When director Steven Spielberg’s animated pic The Adventures of Tintin: The Secret of the Unicorn was first announced, Spielberg and producer Peter Jackson made it clear that their intention was to switch roles on a proposed sequel, with Jackson then taking the helm as director and Spielberg assuming the role of producer. Though not a massive success domestically, Tintin did swell business overseas, raking in a worldwide total of $373.9 million. We’ve been hearing from both Spielberg and Jackson that they still plan on making the Tintin sequel for the past couple of years now, but production has yet to begin. The latest we heard was from Spielberg earlier this year, who said they were hoping to have the follow-up ready for a 2015 release.
So what’s the holdup? Well you can chalk it up to Jackson expanding his The Hobbit adaptation to three films. The director recently provided an update on Tintin, revealing that he plans on moving back on to Tintin once he’s finished with The Hobbit.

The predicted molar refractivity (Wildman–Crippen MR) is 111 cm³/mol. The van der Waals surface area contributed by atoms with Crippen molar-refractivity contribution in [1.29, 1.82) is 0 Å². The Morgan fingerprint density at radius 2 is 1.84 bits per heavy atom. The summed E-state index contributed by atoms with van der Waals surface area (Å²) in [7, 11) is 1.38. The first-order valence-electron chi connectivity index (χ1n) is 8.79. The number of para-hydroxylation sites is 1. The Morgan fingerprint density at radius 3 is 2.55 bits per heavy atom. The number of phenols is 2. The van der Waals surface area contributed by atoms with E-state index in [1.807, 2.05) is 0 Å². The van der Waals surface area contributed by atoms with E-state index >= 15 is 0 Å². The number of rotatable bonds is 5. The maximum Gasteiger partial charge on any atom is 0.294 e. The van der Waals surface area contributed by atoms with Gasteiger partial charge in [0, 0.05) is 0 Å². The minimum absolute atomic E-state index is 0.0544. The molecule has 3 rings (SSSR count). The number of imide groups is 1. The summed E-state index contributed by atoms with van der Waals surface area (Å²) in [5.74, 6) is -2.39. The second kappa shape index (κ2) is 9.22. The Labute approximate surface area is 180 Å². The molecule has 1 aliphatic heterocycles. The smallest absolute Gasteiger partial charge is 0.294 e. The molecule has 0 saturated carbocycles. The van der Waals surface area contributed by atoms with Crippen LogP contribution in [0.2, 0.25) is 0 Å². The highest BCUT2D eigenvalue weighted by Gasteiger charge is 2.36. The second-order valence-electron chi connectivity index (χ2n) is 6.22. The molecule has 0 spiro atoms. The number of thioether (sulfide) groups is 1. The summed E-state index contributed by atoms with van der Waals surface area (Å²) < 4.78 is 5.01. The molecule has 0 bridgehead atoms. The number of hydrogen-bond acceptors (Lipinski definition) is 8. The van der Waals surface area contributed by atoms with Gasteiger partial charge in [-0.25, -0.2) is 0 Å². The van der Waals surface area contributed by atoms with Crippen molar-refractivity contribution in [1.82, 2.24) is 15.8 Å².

Speaking with BadTaste.it (via CS) at the premiere of The Hobbit: The Desolation of Smaug, Jackson said progress on the Tintin sequel will resume once he’s finished with The Hobbit.
The initial plan was to film the performance capture portion of the Tintin sequel earlier this year before Jackson went into post-production on Smaug, but that was derailed when Jackson had to go back into additional filming on The Hobbit in order to expand the adaptation into a trilogy. Given that Jackson went back for additional filming on all three Lord of the Rings films, there will likely be a small bit of pickups for The Hobbit: There and Back Again next year, but if for some reason there’s not, it’s possible that Jackson could squeeze a month of Tintin shooting into his schedule at some point. But that’s a big “if”.
Judging by his comments here, it sounds like Tintin won’t be picking back up again until after the release of There and Back Again next December, so the earliest release window for a Tintin sequel now seems to be 2016 given the extensive amount of post-production needed to render and animate the performance capture portions of the film.